The study looked only at physicians who had treated COVID-19 patients and had indicated chest CT at least once in a COVID-19 patient. In the DRC in general and in Goma in particular, due to the lack of radiology specialists, general practitioners, and specialists interpret the chest imaging findings themselves. To the best of our knowledge, this is the first Congolese survey to assess knowledge about chest imaging in COVID-19 among physicians. The results of the present study indicate that a small proportion of physicians surveyed had good overall knowledge (37.13%). This study highlights variations in knowledge levels and potential gaps identified among physicians.
The emergence of COVID-19 has led to a significant increase in demand for chest imaging techniques to assess the severity of pulmonary infection, monitor disease progression, and guide treatment decisions. Medical imaging methods, in particular chest CT, have become invaluable tools in the clinical management of COVID-19.[6,7] Chest CT is considered more sensitive than chest radiography for detecting lung abnormalities associated with COVID-19. Characteristic findings include ground-glass opacities, consolidations, crazy pavings, and mosaic nodules. The distribution of these abnormalities is often bilateral, predominating in the peripheral and basal regions of the lungs.[6,13] Specific radiological features may be observed in certain patient subgroups; for example, patients with more severe forms of COVID-19 may present with extensive lung involvement with a predominance of consolidations and ground-glass opacities. In addition, the presence of pulmonary thromboembolism and pleural effusions has also been reported in some patients.[11,12]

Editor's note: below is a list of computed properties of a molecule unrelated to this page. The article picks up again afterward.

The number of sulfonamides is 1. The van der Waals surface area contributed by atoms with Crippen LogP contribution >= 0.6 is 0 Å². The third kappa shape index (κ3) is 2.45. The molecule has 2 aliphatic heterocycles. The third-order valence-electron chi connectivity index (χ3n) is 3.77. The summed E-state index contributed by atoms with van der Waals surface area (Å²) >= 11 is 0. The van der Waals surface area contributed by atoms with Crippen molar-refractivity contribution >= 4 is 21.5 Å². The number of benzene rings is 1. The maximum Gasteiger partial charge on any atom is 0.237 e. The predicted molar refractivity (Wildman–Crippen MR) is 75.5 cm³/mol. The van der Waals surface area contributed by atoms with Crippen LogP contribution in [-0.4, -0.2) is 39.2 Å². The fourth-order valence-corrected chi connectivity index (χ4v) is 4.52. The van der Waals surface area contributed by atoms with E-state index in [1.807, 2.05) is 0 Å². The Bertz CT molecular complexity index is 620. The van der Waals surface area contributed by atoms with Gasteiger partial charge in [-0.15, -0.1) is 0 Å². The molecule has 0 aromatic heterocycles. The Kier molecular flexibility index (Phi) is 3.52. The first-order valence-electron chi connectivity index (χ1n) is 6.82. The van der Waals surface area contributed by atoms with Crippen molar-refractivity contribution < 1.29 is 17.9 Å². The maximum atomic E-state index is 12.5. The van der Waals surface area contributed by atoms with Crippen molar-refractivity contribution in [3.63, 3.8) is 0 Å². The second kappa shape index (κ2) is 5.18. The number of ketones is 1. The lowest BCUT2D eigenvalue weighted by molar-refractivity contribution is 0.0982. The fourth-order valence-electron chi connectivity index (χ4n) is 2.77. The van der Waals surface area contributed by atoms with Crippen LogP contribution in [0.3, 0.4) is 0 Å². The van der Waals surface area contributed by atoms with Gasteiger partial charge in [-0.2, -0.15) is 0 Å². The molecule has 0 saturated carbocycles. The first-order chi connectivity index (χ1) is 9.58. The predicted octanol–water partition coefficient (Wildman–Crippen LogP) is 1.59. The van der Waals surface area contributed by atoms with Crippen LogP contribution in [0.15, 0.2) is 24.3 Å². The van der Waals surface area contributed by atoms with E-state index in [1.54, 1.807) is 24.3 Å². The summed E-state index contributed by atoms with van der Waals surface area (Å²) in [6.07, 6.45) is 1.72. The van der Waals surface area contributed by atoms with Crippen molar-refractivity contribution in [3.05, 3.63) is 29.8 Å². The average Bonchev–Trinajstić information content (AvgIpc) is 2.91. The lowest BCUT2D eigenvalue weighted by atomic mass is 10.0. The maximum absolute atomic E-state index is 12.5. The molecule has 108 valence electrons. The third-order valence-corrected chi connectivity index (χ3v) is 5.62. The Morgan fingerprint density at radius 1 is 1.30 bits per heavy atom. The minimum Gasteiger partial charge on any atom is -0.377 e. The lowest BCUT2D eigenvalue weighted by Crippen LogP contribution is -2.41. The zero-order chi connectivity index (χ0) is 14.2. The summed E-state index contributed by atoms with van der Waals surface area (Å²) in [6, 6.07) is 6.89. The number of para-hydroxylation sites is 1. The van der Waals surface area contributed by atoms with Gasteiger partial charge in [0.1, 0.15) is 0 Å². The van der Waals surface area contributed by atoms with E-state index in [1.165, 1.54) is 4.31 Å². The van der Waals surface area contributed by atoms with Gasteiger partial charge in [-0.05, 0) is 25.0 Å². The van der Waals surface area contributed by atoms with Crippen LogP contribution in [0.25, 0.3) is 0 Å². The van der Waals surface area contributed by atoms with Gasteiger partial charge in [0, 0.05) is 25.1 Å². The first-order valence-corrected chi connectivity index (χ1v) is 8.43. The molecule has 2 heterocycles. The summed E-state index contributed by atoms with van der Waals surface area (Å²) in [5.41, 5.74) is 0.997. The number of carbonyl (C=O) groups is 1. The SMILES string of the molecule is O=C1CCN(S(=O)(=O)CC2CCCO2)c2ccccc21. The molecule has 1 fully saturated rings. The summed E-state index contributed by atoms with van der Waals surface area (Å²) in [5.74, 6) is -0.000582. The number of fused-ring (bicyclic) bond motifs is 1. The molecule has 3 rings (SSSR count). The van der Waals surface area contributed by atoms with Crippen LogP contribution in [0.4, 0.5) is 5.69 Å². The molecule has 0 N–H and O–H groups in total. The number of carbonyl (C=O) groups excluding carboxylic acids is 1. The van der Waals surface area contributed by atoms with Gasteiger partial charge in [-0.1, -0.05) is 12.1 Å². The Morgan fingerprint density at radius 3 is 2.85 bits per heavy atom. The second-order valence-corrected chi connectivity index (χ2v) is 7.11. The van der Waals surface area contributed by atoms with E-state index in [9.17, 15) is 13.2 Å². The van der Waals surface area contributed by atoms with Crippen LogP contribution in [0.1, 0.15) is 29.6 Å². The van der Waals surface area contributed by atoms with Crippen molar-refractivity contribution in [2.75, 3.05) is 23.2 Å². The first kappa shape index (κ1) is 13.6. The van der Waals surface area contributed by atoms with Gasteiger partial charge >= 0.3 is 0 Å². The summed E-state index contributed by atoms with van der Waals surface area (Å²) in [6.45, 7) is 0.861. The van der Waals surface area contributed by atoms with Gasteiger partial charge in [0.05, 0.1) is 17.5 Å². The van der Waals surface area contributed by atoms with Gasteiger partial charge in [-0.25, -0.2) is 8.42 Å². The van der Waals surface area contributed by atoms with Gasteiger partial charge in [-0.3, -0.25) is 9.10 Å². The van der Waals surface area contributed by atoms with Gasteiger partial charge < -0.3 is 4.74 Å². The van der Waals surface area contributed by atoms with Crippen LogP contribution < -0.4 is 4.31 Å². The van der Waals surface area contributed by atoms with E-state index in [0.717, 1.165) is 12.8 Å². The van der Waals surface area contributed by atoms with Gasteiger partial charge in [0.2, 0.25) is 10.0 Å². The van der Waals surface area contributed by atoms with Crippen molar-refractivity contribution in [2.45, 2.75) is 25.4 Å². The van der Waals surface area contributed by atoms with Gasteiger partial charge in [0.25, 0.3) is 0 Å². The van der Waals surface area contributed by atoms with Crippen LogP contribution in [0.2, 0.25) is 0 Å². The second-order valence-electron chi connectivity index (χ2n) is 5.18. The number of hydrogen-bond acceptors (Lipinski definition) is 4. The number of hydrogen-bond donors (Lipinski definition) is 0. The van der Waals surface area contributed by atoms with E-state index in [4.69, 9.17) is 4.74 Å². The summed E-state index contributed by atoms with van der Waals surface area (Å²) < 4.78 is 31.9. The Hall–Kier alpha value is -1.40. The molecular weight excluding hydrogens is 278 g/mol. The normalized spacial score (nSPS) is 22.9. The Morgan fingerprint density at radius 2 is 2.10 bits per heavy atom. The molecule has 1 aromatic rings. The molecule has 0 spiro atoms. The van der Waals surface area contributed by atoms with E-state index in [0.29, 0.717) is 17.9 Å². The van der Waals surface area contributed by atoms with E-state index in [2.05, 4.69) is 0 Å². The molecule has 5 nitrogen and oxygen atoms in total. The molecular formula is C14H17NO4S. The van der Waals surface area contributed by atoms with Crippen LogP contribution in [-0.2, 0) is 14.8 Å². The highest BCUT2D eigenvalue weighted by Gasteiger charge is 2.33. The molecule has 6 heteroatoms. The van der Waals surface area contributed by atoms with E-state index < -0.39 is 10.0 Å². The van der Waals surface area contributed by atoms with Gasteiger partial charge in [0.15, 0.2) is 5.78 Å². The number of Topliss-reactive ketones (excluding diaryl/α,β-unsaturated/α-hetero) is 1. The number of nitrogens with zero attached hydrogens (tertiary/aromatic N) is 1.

In the present study, chest CT images suggestive of COVID-19 infection recognized by respondents were ground-glass opacities (60.4%), unsystematized consolidation (40.59%), and crazy paving (36.14%). Chest CT images play an important role in the management of patients with COVID-19. They help assess the severity of infection, monitor disease progression, and guide therapeutic decisions. Radiological images can also provide information on potential complications, such as the development of acute respiratory distress syndrome or pulmonary thromboembolism. A proper understanding of radiological images enables HCWs to provide targeted and effective care for patients with COVID-19.